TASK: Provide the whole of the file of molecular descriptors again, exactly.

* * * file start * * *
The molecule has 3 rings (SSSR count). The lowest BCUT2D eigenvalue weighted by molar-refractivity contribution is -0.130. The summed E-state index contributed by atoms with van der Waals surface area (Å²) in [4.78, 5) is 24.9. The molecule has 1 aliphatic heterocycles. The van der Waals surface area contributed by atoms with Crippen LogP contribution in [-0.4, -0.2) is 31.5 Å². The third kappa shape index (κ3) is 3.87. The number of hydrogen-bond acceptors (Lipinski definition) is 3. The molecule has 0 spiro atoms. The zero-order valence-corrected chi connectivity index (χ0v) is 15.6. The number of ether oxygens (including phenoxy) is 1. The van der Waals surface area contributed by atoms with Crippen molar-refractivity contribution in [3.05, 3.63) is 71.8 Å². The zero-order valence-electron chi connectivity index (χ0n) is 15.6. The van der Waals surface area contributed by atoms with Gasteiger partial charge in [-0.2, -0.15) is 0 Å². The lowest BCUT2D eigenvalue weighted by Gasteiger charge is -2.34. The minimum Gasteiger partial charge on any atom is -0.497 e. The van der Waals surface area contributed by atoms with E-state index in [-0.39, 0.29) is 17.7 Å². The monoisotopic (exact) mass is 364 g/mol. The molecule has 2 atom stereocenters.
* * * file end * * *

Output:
The molecule has 3 rings (SSSR count). The lowest BCUT2D eigenvalue weighted by molar-refractivity contribution is -0.130. The summed E-state index contributed by atoms with van der Waals surface area (Å²) in [4.78, 5) is 24.9. The molecule has 1 aliphatic heterocycles. The van der Waals surface area contributed by atoms with Crippen LogP contribution in [-0.4, -0.2) is 31.5 Å². The third kappa shape index (κ3) is 3.87. The number of hydrogen-bond acceptors (Lipinski definition) is 3. The molecule has 0 spiro atoms. The zero-order valence-corrected chi connectivity index (χ0v) is 15.6. The number of ether oxygens (including phenoxy) is 1. The van der Waals surface area contributed by atoms with Crippen molar-refractivity contribution in [3.05, 3.63) is 71.8 Å². The zero-order valence-electron chi connectivity index (χ0n) is 15.6. The van der Waals surface area contributed by atoms with Gasteiger partial charge in [-0.2, -0.15) is 0 Å². The lowest BCUT2D eigenvalue weighted by Gasteiger charge is -2.34. The minimum Gasteiger partial charge on any atom is -0.497 e. The van der Waals surface area contributed by atoms with E-state index in [-0.39, 0.29) is 17.7 Å². The monoisotopic (exact) mass is 364 g/mol. The molecule has 2 atom stereocenters.